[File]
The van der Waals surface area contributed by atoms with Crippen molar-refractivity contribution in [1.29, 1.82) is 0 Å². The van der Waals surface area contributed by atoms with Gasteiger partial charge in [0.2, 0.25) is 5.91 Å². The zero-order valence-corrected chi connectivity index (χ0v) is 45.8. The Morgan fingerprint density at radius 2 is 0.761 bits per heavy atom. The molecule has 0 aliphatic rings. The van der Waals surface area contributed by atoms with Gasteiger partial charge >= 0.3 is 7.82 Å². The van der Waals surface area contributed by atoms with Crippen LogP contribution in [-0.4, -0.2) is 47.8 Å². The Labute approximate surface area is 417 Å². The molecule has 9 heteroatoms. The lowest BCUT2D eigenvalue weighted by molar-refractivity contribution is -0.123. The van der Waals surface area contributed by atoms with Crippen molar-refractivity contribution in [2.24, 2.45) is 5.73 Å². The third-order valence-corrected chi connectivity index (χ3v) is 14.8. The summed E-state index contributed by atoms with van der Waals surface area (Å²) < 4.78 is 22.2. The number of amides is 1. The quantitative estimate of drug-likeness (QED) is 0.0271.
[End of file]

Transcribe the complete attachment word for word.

The van der Waals surface area contributed by atoms with Crippen molar-refractivity contribution in [1.29, 1.82) is 0 Å². The van der Waals surface area contributed by atoms with Gasteiger partial charge in [0.2, 0.25) is 5.91 Å². The zero-order valence-corrected chi connectivity index (χ0v) is 45.8. The Morgan fingerprint density at radius 2 is 0.761 bits per heavy atom. The molecule has 0 aliphatic rings. The van der Waals surface area contributed by atoms with Gasteiger partial charge >= 0.3 is 7.82 Å². The van der Waals surface area contributed by atoms with Crippen LogP contribution in [-0.4, -0.2) is 47.8 Å². The Labute approximate surface area is 417 Å². The molecule has 9 heteroatoms. The lowest BCUT2D eigenvalue weighted by molar-refractivity contribution is -0.123. The van der Waals surface area contributed by atoms with Crippen molar-refractivity contribution in [2.24, 2.45) is 5.73 Å². The third-order valence-corrected chi connectivity index (χ3v) is 14.8. The summed E-state index contributed by atoms with van der Waals surface area (Å²) < 4.78 is 22.2. The number of amides is 1. The quantitative estimate of drug-likeness (QED) is 0.0271.